Tense Dissertation Written

Research papers written in APA style include four major sections.  These sections include:

Title page

APA style title pages are centered horizontally and vertically.  It consists of the title of your paper, your name and institution.  For dissertations, it should also include the degree you are submitting the dissertation for, the month and the year.  The title page should be numbered the first page.  A running head should appear in the upper left-hand corner of your paper [Please note that title pages of Alliant dissertations should not include a running head. See the Formatting Manual for more information].  The running head should be typed in UPPERCASE letters and be no more than 50 characters long.  Some programs differ in their requirements for a page number and running head, so check your program's guidelines.


Running Head: HOW TO USE APA



An abstract is a brief (150 to 250 words) but thorough description of your problem, findings and summaries.  If you performed an experiment, your methodology and findings should be described.  Your abstract should be one paragraph with no indentation.


Main body

Running head and pages are still present in the main body of your dissertation.



The running head and page numbers also continue onto your reference section.  Center the word "References" and continue to use double spacing throughout this page.  References must have a hanging indent and follow the APA formatting described throughout this guide.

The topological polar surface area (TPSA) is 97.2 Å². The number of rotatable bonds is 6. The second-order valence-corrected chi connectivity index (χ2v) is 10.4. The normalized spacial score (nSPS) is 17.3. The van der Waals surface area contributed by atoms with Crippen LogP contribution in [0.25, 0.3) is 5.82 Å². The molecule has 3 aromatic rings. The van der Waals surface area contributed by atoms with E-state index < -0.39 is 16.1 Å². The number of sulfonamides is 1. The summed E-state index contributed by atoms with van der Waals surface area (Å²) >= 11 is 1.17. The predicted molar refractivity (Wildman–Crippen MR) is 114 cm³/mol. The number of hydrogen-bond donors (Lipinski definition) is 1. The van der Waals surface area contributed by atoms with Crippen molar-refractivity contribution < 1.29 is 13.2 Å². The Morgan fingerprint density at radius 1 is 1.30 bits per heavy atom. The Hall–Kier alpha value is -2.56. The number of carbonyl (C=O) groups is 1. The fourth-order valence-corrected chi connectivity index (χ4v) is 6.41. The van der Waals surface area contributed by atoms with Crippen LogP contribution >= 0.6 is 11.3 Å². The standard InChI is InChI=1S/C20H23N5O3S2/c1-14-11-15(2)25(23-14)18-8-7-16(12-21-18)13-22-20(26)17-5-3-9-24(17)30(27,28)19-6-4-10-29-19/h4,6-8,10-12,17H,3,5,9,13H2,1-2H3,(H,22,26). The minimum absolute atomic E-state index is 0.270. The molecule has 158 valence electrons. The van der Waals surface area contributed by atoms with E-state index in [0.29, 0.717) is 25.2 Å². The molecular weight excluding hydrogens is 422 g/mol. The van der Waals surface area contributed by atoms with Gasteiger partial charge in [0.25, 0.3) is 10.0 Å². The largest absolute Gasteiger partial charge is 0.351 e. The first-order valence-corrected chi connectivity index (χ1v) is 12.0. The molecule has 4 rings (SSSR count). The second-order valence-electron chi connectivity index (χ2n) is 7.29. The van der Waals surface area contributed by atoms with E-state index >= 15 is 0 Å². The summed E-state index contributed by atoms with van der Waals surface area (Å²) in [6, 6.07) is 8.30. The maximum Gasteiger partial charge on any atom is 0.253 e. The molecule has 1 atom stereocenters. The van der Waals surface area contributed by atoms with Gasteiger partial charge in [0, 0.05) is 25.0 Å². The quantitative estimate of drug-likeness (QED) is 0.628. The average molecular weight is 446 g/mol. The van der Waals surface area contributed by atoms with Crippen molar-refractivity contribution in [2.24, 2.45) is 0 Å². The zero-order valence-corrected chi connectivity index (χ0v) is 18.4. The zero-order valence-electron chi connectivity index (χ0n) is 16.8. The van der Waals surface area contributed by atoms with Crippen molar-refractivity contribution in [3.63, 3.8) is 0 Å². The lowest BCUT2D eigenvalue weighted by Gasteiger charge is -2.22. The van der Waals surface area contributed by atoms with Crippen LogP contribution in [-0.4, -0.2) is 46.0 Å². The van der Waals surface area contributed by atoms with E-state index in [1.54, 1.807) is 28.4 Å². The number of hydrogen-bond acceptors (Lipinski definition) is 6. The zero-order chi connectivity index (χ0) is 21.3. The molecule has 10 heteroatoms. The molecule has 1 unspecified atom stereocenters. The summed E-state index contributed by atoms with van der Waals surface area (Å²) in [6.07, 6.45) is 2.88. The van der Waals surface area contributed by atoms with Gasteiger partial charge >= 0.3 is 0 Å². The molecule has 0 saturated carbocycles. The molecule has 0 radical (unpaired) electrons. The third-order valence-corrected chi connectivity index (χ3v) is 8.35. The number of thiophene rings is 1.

I am well aware of the fact that there are a number of questions that talk about tenses in research, but I still have not found exactly what I am after.

Basically my question is this, in a Master dissertation, should the tense be the same throughout the entire text? Or is it acceptable (or even required) to use different tenses in different structures?

Assuming the following structure, if you believe that there should be separate tenses, would the suggestions in brackets be correct?

  • Title (Present)
  • Abstract (Imperfect Past)
  • Introduction (Present + Future)
  • Methodology (Past Perfect, Present, Future or Mix?)
  • Results (Past Perfect)
  • Discussion (Present*)
  • Conclusion (Mix?, conditional present)

*Would the choice of any present tense put all preceding sections in a past tense?

Looking at that structure I find it hard to see that only one tense should be adopted throughout the entire text.

Sources: This, this and that.


asked Jul 4 '17 at 14:50

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